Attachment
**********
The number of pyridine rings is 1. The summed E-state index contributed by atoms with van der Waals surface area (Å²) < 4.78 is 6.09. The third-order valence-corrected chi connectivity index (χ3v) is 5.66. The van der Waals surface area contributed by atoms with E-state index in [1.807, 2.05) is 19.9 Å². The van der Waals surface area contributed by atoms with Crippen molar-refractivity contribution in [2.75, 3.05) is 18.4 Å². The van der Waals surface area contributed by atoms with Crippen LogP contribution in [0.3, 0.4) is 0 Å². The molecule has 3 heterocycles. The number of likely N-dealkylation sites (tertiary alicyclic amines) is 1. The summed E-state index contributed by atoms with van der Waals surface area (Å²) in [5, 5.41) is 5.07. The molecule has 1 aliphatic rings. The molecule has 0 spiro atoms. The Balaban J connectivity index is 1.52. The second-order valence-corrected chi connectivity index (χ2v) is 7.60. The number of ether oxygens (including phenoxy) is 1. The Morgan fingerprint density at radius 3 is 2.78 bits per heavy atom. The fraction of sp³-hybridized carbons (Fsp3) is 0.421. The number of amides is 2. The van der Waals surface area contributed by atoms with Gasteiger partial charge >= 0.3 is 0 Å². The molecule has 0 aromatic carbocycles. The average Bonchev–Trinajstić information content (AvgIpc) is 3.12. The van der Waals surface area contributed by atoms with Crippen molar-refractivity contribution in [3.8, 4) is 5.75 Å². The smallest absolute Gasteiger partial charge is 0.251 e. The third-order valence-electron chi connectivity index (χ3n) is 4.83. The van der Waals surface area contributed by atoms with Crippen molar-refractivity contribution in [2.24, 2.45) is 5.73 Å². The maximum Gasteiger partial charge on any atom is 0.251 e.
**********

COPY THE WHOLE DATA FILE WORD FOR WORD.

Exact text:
The number of pyridine rings is 1. The summed E-state index contributed by atoms with van der Waals surface area (Å²) < 4.78 is 6.09. The third-order valence-corrected chi connectivity index (χ3v) is 5.66. The van der Waals surface area contributed by atoms with E-state index in [1.807, 2.05) is 19.9 Å². The van der Waals surface area contributed by atoms with Crippen molar-refractivity contribution in [2.75, 3.05) is 18.4 Å². The van der Waals surface area contributed by atoms with Crippen LogP contribution in [0.3, 0.4) is 0 Å². The molecule has 3 heterocycles. The number of likely N-dealkylation sites (tertiary alicyclic amines) is 1. The summed E-state index contributed by atoms with van der Waals surface area (Å²) in [5, 5.41) is 5.07. The molecule has 1 aliphatic rings. The molecule has 0 spiro atoms. The Balaban J connectivity index is 1.52. The second-order valence-corrected chi connectivity index (χ2v) is 7.60. The number of ether oxygens (including phenoxy) is 1. The Morgan fingerprint density at radius 3 is 2.78 bits per heavy atom. The fraction of sp³-hybridized carbons (Fsp3) is 0.421. The number of amides is 2. The van der Waals surface area contributed by atoms with Gasteiger partial charge >= 0.3 is 0 Å². The molecule has 0 aromatic carbocycles. The average Bonchev–Trinajstić information content (AvgIpc) is 3.12. The van der Waals surface area contributed by atoms with Crippen molar-refractivity contribution in [3.8, 4) is 5.75 Å². The smallest absolute Gasteiger partial charge is 0.251 e. The third-order valence-electron chi connectivity index (χ3n) is 4.83. The van der Waals surface area contributed by atoms with Crippen molar-refractivity contribution in [2.24, 2.45) is 5.73 Å². The maximum Gasteiger partial charge on any atom is 0.251 e.